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June 20, 2011

HSI Launches Whistleblower Program to Report Starvation of Hens to Induce Molt

Humane Society International/India

NEW DELHI (20 June  2011)—Humane Society International has launched a confidential whistleblower program in India to allow concerned citizens to anonymously report the practice of starving hens to induce molting. The program was launched after the Animal Welfare Board of India directed all poultry farms in the country to immediately discontinue starvation force molt regimes, stating that the practice is in violation of India’s Prevention of Cruelty to Animals Act of 1960, and a punishable offence.

HSI urges anyone with information about a farm inducing molting by starvation to email this confidential drop box: starvinghens@hsi.org

Whistleblowers might include farm workers, service providers, SPCA members or representatives of other animal welfare organizations authorized to conduct investigations into animal cruelty under the Prevention of Cruelty to Animals Act, or any others who witness the cruelty while on the farm legally.

“Factory farms are extremely secretive about their activities and it is extremely difficult to get information about what is really happening inside,” said N.G. Jayasimha, manager of HSI’s factory farming campaign in India. “Once HSI receives a report about starvation molting on a particular farm, we will work with the state animal husbandry department, SPCA, the Animal Welfare Board of India, and the state animal welfare board to investigate the matter.”

HSI is working with policymakers, the poultry industry and animal husbandry departments to advocate for stronger legal protection for farm animals and effective enforcement of existing laws.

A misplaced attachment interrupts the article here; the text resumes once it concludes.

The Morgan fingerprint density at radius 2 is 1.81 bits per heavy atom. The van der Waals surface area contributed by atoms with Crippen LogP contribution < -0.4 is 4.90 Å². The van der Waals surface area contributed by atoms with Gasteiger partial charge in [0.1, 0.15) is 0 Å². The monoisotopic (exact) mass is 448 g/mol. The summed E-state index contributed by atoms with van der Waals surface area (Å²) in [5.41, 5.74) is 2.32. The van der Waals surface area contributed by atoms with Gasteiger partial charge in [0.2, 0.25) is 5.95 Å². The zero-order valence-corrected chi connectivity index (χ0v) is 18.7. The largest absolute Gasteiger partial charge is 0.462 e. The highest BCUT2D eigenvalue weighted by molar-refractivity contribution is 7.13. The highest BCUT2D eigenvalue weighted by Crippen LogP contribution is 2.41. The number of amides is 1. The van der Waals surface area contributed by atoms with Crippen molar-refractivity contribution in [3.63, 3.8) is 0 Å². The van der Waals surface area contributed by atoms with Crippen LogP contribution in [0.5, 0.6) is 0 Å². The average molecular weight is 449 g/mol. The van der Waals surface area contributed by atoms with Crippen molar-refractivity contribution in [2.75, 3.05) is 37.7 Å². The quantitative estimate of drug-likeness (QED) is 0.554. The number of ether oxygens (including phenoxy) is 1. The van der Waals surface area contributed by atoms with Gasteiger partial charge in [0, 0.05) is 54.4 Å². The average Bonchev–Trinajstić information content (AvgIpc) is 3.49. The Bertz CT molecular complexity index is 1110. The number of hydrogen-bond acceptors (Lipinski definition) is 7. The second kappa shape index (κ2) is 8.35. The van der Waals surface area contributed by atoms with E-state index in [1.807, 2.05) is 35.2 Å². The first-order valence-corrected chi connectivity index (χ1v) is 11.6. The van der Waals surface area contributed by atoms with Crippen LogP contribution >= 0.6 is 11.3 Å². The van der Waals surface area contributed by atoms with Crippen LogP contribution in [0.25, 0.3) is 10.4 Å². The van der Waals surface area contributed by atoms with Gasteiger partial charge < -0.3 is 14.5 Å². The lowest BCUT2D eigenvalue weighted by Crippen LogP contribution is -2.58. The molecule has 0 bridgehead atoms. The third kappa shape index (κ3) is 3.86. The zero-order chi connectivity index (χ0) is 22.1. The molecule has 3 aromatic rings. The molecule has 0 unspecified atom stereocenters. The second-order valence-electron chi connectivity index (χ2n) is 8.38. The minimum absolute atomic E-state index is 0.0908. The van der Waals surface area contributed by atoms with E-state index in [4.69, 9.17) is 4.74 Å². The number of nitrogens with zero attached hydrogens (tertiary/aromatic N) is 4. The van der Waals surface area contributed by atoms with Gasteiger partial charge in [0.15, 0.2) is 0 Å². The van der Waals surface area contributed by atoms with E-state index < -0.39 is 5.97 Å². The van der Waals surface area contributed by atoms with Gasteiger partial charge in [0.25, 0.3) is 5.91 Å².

• Starvation force molting, widely practiced on egg production facilities throughout India, deprives egg-laying hens of food for up to 14 days and may be combined with one to two days of water deprivation, in order to manipulate their egg laying cycle.
  • During a forced molt, hens suffer greatly and may lose up to 35 percent of their body weight. This practice of food withdrawal has been widely questioned throughout the world and is prohibited in Australia, the European Union, and the United States, under the American egg industry's animal husbandry program.
  • Starvation force molting dramatically increases the risk of hens' laying salmonella-infected eggs.
  • The Committee to Monitor Animal Welfare Laws in Maharashtra has directed Maharashtra’s Department of Animal Husbandry, Dairy Development & Fisheries to ensure that all egg producers and integrators discontinue starvation force molting.
  • The Joint Secretary of Animal Husbandry and Fisheries, Government of Karnataka, has directed all egg producers in the state to discontinue starvation force molting.
  • The orders against starvation force molting come on the heels of a growing movement against battery cage egg production and farm animal cruelty. India’s factory farms confine 140 to 200 million hens in barren battery cages, where each bird lives within a space smaller than a single standard sized sheet of paper.


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Humane Society International and its partner organizations together constitute one of the world's largest animal protection organizations — backed by 11 million people. For nearly 20 years, HSI has been fighting for the protection of all animals through advocacy, education, and hands-on programs. Celebrating animals and confronting cruelty worldwide — On the Web at hsi.org

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